One of the dial indicators that comes with 0.0005 resolution is **Mitutoyo 2776S**. In this case, it has a 1″ range, 20 inner scale divisions, and 100 outer scale divisions.

Measuring range divided by the total inner scale divisions is the value of each inner scale division.

1″ : 20 divisions = 0.05″

One inner scale division divided by the total outer scale divisions is the value of each outer scale division.

0.05″ : 100 divisions = 0.0005″

This value 0.0005″ is equal to its resolution value. You actually are not required to calculate this value. The resolution sign can be seen commonly printed on the dial.

If you start the measurement right from the starting point (0 reading), the steps to get the final reading:

- multiply the total inner scale divisions by 0.05″ (for example, 2 divisions, then 2 x 0.05 = 0.1″)
- multiply the total outer scale divisions by 0.0005″ (for example, 10 divisions, then 10 x 0.0005″ = 0.005″)
- add those two values of inner scale and outer scale (0.1″ + 0.005″ = 0.105″)

Finally, the reading is 0.105″.

**Additional note:**

To read more easily, the numerical marking will help you calculate faster. Mitutoyo 2776S has numerical markings 0-5-10-15-20-25-30-35-40-45-0 which means an increment of 5. Each the increment of 5, there are 10 divisions that represent the reading value of 0.001″. That said, you can easily multiply by 0.001″ for an increment of 5.

## Pay Attention to the Parallax Error

Since this is a dial scale measuring tool, you have to put attention to the parallax error it potentially posses. Make sure you read the scale upfront the scale, not from the side or top or bottom.

## Summary

Learning how to read the dial indicator is easy. You only need to do a little math. Roughly, observe the outer and the inner dial scale, then add those two readings.

Make sure you know the resolution value of your dial indicator. Currently, dial indicators on the market come with a resolution of 0.001″, 0.0005″, and even 0.0001″. The numerical markings also help you interpret the reading.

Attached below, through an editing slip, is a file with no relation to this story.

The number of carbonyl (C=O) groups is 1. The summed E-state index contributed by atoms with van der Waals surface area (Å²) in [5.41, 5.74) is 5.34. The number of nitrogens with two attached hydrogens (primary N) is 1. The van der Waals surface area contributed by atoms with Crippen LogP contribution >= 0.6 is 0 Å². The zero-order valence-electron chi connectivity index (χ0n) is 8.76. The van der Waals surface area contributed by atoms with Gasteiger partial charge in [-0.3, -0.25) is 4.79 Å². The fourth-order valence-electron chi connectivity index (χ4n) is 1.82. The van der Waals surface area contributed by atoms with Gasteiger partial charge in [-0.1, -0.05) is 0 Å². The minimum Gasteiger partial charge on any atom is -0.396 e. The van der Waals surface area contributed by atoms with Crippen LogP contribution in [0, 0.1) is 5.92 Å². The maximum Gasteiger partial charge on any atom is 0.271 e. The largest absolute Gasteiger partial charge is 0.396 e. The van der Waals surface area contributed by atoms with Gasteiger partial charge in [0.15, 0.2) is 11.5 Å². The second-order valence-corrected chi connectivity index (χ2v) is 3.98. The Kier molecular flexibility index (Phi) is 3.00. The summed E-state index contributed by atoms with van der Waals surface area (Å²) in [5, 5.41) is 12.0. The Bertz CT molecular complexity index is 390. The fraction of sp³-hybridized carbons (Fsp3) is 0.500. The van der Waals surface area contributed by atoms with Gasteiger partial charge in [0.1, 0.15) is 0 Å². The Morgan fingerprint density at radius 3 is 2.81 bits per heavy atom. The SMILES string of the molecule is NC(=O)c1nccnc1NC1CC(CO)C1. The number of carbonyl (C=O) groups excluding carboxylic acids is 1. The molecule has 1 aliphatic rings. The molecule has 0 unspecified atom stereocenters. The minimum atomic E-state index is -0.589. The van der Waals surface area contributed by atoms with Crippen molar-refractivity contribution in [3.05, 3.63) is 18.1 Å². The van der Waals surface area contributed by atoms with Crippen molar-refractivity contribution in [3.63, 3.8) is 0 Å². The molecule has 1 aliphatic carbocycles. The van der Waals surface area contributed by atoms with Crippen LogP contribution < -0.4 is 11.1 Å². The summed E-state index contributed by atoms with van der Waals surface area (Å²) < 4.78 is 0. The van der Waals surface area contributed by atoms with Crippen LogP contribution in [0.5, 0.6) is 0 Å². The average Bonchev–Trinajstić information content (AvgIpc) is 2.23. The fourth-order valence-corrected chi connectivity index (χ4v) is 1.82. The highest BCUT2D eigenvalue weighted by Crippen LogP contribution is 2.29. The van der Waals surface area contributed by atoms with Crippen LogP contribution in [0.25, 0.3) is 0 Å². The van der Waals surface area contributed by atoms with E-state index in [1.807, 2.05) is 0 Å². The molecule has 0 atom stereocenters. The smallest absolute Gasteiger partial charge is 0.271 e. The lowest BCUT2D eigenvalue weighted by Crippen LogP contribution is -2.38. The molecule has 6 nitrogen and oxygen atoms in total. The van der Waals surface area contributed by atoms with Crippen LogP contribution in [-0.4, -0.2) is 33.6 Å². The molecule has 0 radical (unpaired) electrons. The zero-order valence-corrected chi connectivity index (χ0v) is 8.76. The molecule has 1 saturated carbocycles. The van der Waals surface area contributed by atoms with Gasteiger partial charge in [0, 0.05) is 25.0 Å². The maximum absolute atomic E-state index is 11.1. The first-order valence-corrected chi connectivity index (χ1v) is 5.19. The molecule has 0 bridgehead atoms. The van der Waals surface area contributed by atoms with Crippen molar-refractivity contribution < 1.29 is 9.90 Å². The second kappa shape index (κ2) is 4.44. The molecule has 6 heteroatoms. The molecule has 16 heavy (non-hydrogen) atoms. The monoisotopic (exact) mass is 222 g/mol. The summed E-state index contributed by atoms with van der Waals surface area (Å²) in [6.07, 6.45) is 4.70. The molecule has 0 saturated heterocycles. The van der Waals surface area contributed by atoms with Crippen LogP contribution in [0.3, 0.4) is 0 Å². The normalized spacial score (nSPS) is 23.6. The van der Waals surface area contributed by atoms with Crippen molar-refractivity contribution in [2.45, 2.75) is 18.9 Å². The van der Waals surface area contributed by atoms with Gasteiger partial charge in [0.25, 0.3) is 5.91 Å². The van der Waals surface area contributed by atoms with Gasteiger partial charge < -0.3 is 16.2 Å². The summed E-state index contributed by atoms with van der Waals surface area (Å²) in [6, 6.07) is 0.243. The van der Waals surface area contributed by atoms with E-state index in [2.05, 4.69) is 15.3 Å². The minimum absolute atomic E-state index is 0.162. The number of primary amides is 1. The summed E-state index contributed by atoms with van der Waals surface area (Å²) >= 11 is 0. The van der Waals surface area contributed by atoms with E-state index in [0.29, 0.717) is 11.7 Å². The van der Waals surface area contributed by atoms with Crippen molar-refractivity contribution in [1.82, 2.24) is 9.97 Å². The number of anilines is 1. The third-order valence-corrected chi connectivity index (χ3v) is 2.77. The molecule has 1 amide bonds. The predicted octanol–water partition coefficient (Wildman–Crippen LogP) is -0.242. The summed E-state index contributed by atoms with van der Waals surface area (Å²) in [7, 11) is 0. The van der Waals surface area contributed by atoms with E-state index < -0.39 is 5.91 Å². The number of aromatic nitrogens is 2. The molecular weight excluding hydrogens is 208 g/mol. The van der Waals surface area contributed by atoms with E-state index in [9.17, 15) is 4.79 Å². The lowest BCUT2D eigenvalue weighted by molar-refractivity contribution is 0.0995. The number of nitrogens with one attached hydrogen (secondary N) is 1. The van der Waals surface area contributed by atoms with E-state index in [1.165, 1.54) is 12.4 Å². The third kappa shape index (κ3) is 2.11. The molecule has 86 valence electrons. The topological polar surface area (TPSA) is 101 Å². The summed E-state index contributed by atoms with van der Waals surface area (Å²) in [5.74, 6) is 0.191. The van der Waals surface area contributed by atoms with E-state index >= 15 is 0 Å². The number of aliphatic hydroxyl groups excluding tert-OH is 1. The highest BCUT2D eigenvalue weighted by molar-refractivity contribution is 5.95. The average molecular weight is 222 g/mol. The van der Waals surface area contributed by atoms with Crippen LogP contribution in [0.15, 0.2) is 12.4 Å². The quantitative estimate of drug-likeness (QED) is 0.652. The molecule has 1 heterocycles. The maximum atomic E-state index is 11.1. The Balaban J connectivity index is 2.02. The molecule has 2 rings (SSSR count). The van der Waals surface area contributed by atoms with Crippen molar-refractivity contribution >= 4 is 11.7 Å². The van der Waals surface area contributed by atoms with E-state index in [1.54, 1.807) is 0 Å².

There are several dial indicator types available. According to the scale it uses, the way of dial indicator reading is basically similar. You need to know the value of each division, etc. However, when reading a test indicator, you may not find them with inner scale. So, it becomes easier.

If this is your first time learning how to read dial indicator, you should learn how to use the dial indicator properly as well. It’s important to get an accurate result.

Other posts under the category “Dial Indicator”:

- What is Dial Indicator? – These are the Measurements that Dial Indicator Handles
- Dial Indicator Body Parts: Internal and External Parts
- Types of Dial Indicator: According to These 3 Factors
- Dial Indicator Vs. Test Indicator: the Plunger and the Lever Models
- How to Use Dial Indicator
- What is Cosine Error? – How Far Its Impact on the Measurement Accuracy of A Dial Indicator
- How to Read Dial Indicator: Reading the .001″ and .0005″ Resolution
- Dial Indicator Calibration: How to Calibrate the Dial Indicator
- Best Dial Indicator Reviews: Top 10 Products
- Best Test Indicator Reviews: Top 10 Products
- Best Dial Bore Gauge Reviews
- Best Digital Indicator Reviews

No matter how I multiply 10 x 0.0005 it equals .005, not .001. Therefore I do not confident in the math presented here unless there is a step I am missing.

Hi Cheryl Simon,

You are correct. We have fixed the math. Thank you for correcting us. We really appreciate it.

Thank you